It was the toothache that really struck me.
Not my own, you understand – I am not about to turn this into a blog about my ills and ailments. This toothache was about 100 years old. Allow me to explain.
I am currently working on a photography project as part of the commemorations of the First World War. It’s called the Remembrance Image Project, and I’m afraid you’ll probably be hearing a good deal more about it over the coming months and years on these virtual pages. That’s partly because I’m spending a fair amount of time visiting WW1 sites; and partly because a lot of my spare time is spent researching the history of the conflict, and the stories of those who were involved in it.
As part of that research, I’m reading many accounts from those alive at the time. Most recently, I have picked up a superb book called The Beauty and the Sorrow by Peter Englund. The author explores the story of the war by drawing on the accounts of 20 relatively unknown eyewitnesses, sometimes by paraphrasing and at other times by quoting directly.
What’s most striking about the book are the poignant human details. This is not just a tale of military strategy and sweeping troop movements, though to be sure they are part of it. It’s also the story of the fleeing refugee who cannot take the family dog with her, and leaves behind a vial of ether so that the pet can be put to sleep when the food runs out.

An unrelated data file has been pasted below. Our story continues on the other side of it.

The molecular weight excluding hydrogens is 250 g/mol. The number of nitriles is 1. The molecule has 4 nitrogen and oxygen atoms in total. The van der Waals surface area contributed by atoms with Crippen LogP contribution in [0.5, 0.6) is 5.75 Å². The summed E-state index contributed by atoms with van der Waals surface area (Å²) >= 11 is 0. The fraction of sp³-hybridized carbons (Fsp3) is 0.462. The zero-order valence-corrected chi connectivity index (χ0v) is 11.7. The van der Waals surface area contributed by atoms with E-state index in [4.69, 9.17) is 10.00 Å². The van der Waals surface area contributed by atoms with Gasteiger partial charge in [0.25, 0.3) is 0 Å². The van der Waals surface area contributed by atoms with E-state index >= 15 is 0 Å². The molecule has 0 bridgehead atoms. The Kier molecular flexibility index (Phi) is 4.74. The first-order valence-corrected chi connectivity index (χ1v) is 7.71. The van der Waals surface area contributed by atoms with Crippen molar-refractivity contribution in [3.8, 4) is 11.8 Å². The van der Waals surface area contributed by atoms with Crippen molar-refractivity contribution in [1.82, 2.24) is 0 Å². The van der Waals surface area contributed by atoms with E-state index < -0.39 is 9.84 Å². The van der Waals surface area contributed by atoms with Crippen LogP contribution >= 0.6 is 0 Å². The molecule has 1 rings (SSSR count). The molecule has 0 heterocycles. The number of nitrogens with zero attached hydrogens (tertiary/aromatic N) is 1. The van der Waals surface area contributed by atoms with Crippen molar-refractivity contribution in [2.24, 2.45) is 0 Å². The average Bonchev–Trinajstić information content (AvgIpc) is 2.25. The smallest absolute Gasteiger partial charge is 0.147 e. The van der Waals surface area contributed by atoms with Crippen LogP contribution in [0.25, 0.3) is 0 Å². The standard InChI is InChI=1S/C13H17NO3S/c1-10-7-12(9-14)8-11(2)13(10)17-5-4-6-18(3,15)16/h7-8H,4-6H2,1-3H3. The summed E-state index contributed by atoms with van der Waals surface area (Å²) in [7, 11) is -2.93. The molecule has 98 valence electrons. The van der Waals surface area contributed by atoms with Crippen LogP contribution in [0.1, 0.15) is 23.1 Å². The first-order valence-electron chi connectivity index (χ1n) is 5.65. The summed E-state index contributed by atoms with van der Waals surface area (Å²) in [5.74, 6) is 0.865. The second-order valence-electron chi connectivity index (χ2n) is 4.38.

It’s the story of the retreating engineer who sets fire to a railway station to prevent the enemy from using it, and then climbs onto the burning roof to rescue a trapped cat from the flames.
And, to return to my title, the story of an Australian soldier whose medical history tells us he was suffering with toothache on the day he lost his life at Gallipoli in 1915.
I’ve said before that the intrigue and the tragedy of history are, for me, in the myriad human details. Those events and incidents which remind us that what we are studying is not an abstract occurrence in the past, but something which happened to real people with human concerns who found themselves, perhaps, in extraordinary circumstances.
A timely reminder in Remembrance week, if one were needed, never to forget.